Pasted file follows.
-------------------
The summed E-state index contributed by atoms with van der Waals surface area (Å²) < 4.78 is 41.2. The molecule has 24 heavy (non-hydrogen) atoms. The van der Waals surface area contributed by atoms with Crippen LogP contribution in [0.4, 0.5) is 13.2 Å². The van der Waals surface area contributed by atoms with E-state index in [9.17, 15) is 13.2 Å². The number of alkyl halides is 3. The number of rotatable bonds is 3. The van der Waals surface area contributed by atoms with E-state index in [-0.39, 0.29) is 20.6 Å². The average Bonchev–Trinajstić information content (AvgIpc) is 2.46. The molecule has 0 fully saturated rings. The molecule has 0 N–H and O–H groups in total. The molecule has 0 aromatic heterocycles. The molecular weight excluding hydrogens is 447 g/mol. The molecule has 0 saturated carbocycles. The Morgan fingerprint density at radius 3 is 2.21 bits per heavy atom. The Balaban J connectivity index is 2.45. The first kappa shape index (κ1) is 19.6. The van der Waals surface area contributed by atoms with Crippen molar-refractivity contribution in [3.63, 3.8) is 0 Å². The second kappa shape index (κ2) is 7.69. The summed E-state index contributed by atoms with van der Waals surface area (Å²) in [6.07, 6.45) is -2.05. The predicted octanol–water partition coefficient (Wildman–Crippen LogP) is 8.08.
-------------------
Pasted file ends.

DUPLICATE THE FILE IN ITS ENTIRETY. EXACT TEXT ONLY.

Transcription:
The summed E-state index contributed by atoms with van der Waals surface area (Å²) < 4.78 is 41.2. The molecule has 24 heavy (non-hydrogen) atoms. The van der Waals surface area contributed by atoms with Crippen LogP contribution in [0.4, 0.5) is 13.2 Å². The van der Waals surface area contributed by atoms with E-state index in [9.17, 15) is 13.2 Å². The number of alkyl halides is 3. The number of rotatable bonds is 3. The van der Waals surface area contributed by atoms with E-state index in [-0.39, 0.29) is 20.6 Å². The average Bonchev–Trinajstić information content (AvgIpc) is 2.46. The molecule has 0 fully saturated rings. The molecule has 0 N–H and O–H groups in total. The molecule has 0 aromatic heterocycles. The molecular weight excluding hydrogens is 447 g/mol. The molecule has 0 saturated carbocycles. The Morgan fingerprint density at radius 3 is 2.21 bits per heavy atom. The Balaban J connectivity index is 2.45. The first kappa shape index (κ1) is 19.6. The van der Waals surface area contributed by atoms with Crippen molar-refractivity contribution in [3.63, 3.8) is 0 Å². The second kappa shape index (κ2) is 7.69. The summed E-state index contributed by atoms with van der Waals surface area (Å²) in [6.07, 6.45) is -2.05. The predicted octanol–water partition coefficient (Wildman–Crippen LogP) is 8.08.